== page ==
In a related article I discussed my three favorite options selling strategies for relatively conservative investors: covered calls, cash-secured puts, and bull put spreads. These can be used quite effectively in your online taxable portfolio, or in a Roth or Simple IRA account with options authorization. What’s very powerful over time is how these stock option strategies can be combined, even if you don’t start with a great deal of funds in your investment account.

So if I start by adding funds to my account, and slowly purchase shares in my favorite stocks over time, eventually when I have at least 100 shares I can sell a covered call. If it has taken me some time to accumulate that position, I might not be eager to just obligate it to someone else for what I paid, but let’s take a look at an example.

FOR EXAMPLE: Let’s say it’s taken me six months to build up a 100-share position in General Electric (ticker: GE) and my cost basis is $15.40 or $1540 (minus fees) in November. By the way, GE currently pays General-Electric-stock-options-strategy-bull-put-spread-covered-calls-cash-secure-puta .15 per share dividend in December, February, June, and September. To add to my dividend income, perhaps I decide to sell a February $16 covered call for $72. If GE crosses $16 by third week of February, it will leave my account and I will get $1600 plus the $72 options premium (minus fees), plus at least one dividend payment of $15, perhaps two equalling $30. If the stock drops in price, stays flat, or stays below $16, you keep the $72 premium plus the two dividends. Perhaps all the while you are accumulating more shares toward another hundred. Why would I let my GE position go away if it has taken me so long to accumulate? Because your initial $1540 cost to a $1672 return is an over 8.5% return in 4 months. And if you were planning on just holding the stock anyways, the $72 premium will be like a “bonus dividend”.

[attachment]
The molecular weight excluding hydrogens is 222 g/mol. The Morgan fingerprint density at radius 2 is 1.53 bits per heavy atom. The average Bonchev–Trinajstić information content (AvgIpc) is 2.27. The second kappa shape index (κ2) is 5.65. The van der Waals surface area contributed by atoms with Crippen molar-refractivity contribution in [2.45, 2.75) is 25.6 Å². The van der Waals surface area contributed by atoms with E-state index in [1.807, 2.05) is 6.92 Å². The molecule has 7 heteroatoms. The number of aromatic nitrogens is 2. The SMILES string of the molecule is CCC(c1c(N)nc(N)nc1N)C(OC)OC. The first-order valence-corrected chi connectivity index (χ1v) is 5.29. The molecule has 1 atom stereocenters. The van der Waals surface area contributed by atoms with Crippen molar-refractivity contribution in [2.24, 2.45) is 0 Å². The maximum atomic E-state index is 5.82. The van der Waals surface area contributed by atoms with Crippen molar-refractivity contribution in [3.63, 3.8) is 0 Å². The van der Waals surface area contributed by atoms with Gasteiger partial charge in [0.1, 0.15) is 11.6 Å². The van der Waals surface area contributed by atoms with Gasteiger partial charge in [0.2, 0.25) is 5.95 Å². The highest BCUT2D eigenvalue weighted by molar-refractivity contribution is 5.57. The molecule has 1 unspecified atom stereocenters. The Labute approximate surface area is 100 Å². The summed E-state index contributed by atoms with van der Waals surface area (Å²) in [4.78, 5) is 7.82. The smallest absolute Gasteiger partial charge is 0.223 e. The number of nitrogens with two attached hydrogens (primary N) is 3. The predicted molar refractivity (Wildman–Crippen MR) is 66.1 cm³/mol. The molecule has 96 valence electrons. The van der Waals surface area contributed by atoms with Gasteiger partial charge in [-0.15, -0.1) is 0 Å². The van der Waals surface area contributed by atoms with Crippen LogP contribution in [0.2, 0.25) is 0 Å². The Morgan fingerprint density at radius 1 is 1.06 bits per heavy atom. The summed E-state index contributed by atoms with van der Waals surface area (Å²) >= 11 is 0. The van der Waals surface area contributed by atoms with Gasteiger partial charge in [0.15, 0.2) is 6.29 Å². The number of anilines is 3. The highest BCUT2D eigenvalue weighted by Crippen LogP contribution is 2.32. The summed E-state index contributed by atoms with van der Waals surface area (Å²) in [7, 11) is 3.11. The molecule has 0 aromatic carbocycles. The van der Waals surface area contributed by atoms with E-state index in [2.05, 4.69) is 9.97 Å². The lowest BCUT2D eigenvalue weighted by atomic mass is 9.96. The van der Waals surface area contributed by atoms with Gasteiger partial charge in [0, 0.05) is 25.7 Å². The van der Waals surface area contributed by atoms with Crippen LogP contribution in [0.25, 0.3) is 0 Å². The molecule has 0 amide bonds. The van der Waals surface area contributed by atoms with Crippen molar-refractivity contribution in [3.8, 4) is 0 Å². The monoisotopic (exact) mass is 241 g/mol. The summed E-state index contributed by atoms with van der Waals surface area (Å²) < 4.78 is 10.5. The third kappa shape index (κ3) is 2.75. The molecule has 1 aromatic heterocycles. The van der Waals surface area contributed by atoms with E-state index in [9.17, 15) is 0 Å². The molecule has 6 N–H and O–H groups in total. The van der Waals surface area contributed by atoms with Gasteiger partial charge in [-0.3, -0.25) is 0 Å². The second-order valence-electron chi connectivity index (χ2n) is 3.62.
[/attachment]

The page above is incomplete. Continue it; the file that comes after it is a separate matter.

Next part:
DOWNSIDE: If the stock drops a lot, the small premium, and the dividends aren’t much of a buffer to your loss, but if it’s a company you want to own, you don’t care if it gets cheaper -- perhaps you’ll buy more. Obviously, I try to only do this with stocks I really want to own.


So in the example above, my wonderful stock is “called” away from me for $16 a share, which means it’s obviously higher than that in February. What can I do, I liked my GE position? First, I could just buy it back with my $1672 plus dividend(s) and start again, or I could just sell a cash-secured put.

So now I could go out a few months, February to April or May, and sell a cash-secured put. This obligates me to buy it if it drops below a certain price. The prices are fluid based on market volatility, but let’s assume for example that in February we can sell a $16 put for May for $99 with the stock at $16.35. We get paid to wait, and if GE drops back below $16, we must buy it, but our cost will be $1600 minus $99 premium (plus fees). We may likely miss a dividend payment, but if GE stays flat or goes up, we will keep the $99 put premium. We could continue this put-selling strategy until we are back in the stock, and then reassess to sell covered calls again. In a tax-deferred account like a simple IRA, roth, or rollover IRA, these gains won’t matter for tax purposes.